Foreign aid, or development assistance, is often regarded as being too much or wasted on corrupt recipient governments despite any good intentions from donor countries. In reality, both the quantity and quality of aid have been poor and donor countries have not been held to account. There are numerous forms of aid, including: bilateral, multilateral, and tied. These forms of aid complement humanitarian emergency assistance, food aid, project development, and military assistance. Development aid has long been recognized as crucial to help poor developing countries grow out of poverty. Foreign aid, historically, dates back to the 1960s when the first United Nations Development Decade was declared. In 1970, the world’s rich countries agreed to give 0.7 % of their GDP as official international development aid, annually. Since that time, despite billions given each year, rich countries have rarely met their actual promised quotas. As an example, the United States is often the largest donor in dollar terms, but ranks amongst the lowest in terms of meeting the stated 0.7 % quota. Moreover, effective development aid needs as much investment in relationships as in does in financial support. In many of the poorest countries continued debates about the need continues, including: policy coherence, problems of corruption, criticism of United Nations bureaucracy, and the established neoliberalist institutions of the International Bank for Reconstruction and Development and International Monetary Fund. The Centre undertakes critical research, from different disciplinary perspectives, on the challenges that aid faces: both for donors and recipients. The OECD countries noted an almost 3 % decline in aid after 2010, the first decline in a long time. Although this decline was expected at some point because of the financial problems in most wealthier countries, those same problems ripple onto the poorest countries, so a drop in aid, is very significant. During recent years, some developing countries have been advancing (e.g., China, India, Brazil, etc.) and economic arguments for not giving foreign aid have been again put to the test. Some arguments against foreign aid include:
it does not promote faster growth but may in fact hold it back by substituting for domestic savings and investment;
it is generally focused on the growth of the modern sector, thereby increasing the gap in living standards between the rich and the poor in recipient countries;
if the aid given is concerned with unproductive fields or obsolete technology, it will have the effect of increasing the inflation in the country; and
it is often donor countries that impose or make interference in the economic and political activities of the recipient country.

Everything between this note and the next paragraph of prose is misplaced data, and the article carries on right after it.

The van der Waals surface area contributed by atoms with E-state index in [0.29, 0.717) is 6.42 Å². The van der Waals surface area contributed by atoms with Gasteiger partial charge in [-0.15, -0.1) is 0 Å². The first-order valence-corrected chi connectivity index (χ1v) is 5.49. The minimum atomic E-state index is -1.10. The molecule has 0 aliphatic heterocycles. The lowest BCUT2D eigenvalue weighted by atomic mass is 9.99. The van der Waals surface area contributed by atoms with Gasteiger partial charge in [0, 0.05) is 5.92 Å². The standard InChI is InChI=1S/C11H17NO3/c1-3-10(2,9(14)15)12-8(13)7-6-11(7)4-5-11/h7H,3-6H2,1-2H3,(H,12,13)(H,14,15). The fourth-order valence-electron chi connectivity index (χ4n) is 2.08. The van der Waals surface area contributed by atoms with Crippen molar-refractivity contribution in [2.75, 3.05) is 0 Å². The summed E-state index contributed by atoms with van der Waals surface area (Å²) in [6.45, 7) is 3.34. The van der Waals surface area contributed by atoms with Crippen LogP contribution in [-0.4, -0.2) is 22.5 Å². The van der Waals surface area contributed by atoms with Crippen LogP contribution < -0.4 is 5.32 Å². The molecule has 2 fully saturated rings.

Note, the United States' foreign aid is divided into two broad categories: military aid and economic assistance. Other large sums are given to non-government organizations, agencies, and individuals in other countries through American foundations, churches, and other organizations. At the Centre, we research poverty and development very closely and weight in both the positive and negative aspects of aid.
RIGHTS AND DEVELOPMENT
Today, among the most talked about issues in politics is human rights and its growing acceptance that human beings, irrespective of where they live, have certain common goals related to life and well-being both at individual and collective levels. The human rights-based approach to development gained momentum in the 1990s against the backdrop of growing criticism of the relative failure of so-called conventional development strategies, encouraged and pursued by national and international agencies, to eradicate poverty. The solution, many argued, was to adopt the approach which demands the process of human development that is normatively based on international human rights standards and operationally aimed at promoting and protecting human rights for all. An important notion that has gained considerable attention in recent years is legal empowerment of the poor, in which poverty persists partly due to the poor not being able to exercise or the power to exercise legal rights. The goal of empowering the poor requires more than simply a transfer of resources; it entails the creation of sound legal and political frameworks which specifically address the needs of poor and vulnerable groups in the population and hold political and administrative leaders to account for policy failures. The Centre’s research on rights and development focuses on critical studies of how these approaches can be operationalised in practice in selected countries in Africa and Southeast Asia. Empirical research examines social justice and accountability of states and explores public policies and judicial reforms aimed at legal and social empowerment of the poor by promoting, protecting and fulfilling human rights. Specific areas of focus including the rule of law and access to justice, the informal sector and labour rights.